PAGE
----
Felted fleece rugs are totally “sheep friendly”. No sheep are harmed in the process of making them, hurray! They may look just like sheepskin rugs but if you turn one over, you will see the base of the rug is made entirely of wool, not a hint of hide in sight.
Making each rug is a labour intensive but enjoyable process. It takes me several days to make a rug as everything is done by hand, see how I make them here:
This rug is made from Yogi’s fleece. Yogi is one of the younger members of our flock of Coloured Ryelands, click here to meet her: She’s a confident young lady and spends much of her time nibbling on hedgerows. Yogi is very special due to her unusual, caramel coloured fleece, the only caramel sheep in our flock in fact! Her wool is dense, “puffy” and very springy. This springiness is because of a concertina like crimp running through each individual wool fibre The overall feel of the “Yogi rug” is “fuzzy soft”.
Coloured Ryelands are a short-woolled breed. While not sporting the long, glamourous locks of their longer woolled cousins who swish by shaking out their wavy manes, Ryelands have bouncy, oh so soft wool which is at the finer end of the wool micron scale and classed as “medium to fine”. Coloured Ryelands have the added appeal of being a variety of different colours from black to brown to beige to grey, through to silvery white, and in Yogi’s case, caramel!
While not being the easiest of wools to work with, (Ryeland wool takes a little longer to felt than other fleeces), also the shortness of the wool means it’s quite fiddly to handle, I always think it’s worth the extra effort. Ryeland rugs always turn out to be very cute 😊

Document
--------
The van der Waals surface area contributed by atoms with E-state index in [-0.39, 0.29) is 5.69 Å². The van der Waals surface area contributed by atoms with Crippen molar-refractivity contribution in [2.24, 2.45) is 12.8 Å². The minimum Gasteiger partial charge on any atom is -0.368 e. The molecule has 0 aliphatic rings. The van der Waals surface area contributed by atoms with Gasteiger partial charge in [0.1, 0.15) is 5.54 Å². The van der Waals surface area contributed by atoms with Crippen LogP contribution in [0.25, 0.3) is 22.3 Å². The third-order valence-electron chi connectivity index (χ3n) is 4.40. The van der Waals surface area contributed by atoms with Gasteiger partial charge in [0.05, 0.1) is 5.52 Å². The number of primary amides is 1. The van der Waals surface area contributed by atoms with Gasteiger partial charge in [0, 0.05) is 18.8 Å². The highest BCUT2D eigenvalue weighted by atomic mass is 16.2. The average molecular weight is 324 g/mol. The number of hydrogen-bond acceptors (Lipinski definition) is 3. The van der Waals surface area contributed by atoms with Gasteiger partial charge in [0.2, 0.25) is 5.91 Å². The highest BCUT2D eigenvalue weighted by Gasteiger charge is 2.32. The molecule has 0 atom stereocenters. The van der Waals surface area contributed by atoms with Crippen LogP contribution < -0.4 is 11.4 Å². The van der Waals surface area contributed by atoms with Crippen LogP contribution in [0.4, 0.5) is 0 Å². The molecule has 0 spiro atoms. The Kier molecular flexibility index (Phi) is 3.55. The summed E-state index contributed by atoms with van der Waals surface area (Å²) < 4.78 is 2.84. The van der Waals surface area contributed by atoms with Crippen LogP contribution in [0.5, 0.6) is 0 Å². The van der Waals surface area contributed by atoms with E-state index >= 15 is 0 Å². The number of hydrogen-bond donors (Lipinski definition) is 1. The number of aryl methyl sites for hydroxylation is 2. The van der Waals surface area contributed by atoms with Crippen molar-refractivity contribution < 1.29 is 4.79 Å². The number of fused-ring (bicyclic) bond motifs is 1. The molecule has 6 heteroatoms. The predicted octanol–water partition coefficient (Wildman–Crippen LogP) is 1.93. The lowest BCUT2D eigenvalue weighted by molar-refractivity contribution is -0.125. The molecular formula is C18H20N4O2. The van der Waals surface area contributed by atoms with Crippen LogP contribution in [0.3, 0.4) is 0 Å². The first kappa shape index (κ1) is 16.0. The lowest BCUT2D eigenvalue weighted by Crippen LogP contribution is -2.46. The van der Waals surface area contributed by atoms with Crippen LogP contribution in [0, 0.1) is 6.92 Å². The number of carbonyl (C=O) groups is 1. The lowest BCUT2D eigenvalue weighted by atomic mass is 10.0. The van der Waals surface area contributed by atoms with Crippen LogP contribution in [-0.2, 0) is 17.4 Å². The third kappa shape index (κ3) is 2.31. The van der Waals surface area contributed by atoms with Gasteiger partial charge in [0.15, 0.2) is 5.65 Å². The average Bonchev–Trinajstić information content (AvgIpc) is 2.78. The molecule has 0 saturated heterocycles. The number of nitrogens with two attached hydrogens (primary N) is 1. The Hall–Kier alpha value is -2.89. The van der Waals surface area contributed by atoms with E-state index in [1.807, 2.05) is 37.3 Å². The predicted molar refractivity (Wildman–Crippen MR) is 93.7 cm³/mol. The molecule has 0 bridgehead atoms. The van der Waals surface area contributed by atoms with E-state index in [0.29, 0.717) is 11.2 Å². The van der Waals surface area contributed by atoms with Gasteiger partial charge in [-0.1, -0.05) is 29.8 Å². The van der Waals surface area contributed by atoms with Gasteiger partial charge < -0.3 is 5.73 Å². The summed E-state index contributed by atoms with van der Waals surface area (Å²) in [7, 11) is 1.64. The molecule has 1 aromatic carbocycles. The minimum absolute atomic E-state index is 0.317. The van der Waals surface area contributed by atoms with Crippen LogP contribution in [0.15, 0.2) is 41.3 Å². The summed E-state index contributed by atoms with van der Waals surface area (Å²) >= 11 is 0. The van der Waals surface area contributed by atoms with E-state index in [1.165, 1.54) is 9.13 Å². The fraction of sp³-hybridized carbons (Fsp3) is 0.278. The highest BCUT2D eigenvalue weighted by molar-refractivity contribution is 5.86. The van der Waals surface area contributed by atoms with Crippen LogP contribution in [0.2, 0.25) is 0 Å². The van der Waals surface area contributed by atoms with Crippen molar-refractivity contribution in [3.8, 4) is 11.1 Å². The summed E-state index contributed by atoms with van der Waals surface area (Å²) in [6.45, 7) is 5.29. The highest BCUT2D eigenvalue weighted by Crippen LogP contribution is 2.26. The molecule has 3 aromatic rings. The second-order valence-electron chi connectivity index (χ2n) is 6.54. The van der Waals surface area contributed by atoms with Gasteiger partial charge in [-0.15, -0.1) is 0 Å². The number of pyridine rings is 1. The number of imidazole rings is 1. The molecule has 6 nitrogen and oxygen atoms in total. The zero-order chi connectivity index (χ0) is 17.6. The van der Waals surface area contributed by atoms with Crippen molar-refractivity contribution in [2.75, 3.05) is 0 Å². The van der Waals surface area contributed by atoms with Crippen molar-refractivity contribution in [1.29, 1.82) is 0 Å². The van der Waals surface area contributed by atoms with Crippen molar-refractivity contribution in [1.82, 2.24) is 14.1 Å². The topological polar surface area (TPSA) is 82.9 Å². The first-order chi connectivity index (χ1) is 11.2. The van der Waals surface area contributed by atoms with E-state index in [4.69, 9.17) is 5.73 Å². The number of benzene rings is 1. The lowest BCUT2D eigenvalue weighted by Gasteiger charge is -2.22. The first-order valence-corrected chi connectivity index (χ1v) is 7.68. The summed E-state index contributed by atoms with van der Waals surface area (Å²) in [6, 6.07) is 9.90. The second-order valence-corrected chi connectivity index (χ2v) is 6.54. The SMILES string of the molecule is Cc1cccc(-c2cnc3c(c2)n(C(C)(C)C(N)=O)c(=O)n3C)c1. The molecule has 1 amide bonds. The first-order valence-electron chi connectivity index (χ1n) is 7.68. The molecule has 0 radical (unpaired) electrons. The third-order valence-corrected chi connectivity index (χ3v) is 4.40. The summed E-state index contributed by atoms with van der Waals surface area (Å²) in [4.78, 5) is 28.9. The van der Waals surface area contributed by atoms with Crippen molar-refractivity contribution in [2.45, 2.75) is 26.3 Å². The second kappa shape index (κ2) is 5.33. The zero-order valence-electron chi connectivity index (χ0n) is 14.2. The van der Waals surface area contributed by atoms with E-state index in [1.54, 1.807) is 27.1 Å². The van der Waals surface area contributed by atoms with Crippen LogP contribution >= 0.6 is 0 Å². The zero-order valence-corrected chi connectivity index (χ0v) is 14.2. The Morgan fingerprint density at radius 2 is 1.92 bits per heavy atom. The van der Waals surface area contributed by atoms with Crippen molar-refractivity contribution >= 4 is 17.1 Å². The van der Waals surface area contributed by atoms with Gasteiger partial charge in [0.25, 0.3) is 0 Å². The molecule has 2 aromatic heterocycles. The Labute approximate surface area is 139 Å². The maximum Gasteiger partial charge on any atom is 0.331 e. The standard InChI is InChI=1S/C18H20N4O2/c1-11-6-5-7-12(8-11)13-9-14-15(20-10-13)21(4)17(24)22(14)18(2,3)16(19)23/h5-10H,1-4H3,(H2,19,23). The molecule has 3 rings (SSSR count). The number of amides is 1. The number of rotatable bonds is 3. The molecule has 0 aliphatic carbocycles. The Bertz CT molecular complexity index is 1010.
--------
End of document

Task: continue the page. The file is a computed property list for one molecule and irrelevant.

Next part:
Because of the time it takes to work with Ryeland fleeces I tend to make smaller items, so this rug is a “smally”. I think it would be ideal as a baby mat.
Being wool from our own flock, it is totally chemical-free as we don’t use pesticides here. Click here for more info:
I’m a huge fan of using homemade and/or organic products for everything, including washing wool. This rug is washed in “Sonett” olive oil laundry liquid for wool and silk. It is then rinsed in spring water with a splash of our homemade apple cider vinegar with a few drops of organic lavender oil (as a moth repellent).
A little disclaimer; although I soak, wash and rinse each rug I make, (sometimes I’ll wash a rug several times over depending on how adventurous the sheep has been on her travels through the pastures and what she has collected on her fleece over the year), it’s likely you’ll still find little “meadow reminders” hiding away in the wool. Hopefully not too many though! I do go through each fleece after it’s been washed and dried and pick out any remaining “meadow bits”, but as you can imagine, it would be impossible to remove every single little seed.
Finally, if you’re wondering how to wash your rug yourself, please don’t worry, I include an info sheet of “woolly washing tips” with every rug I send out.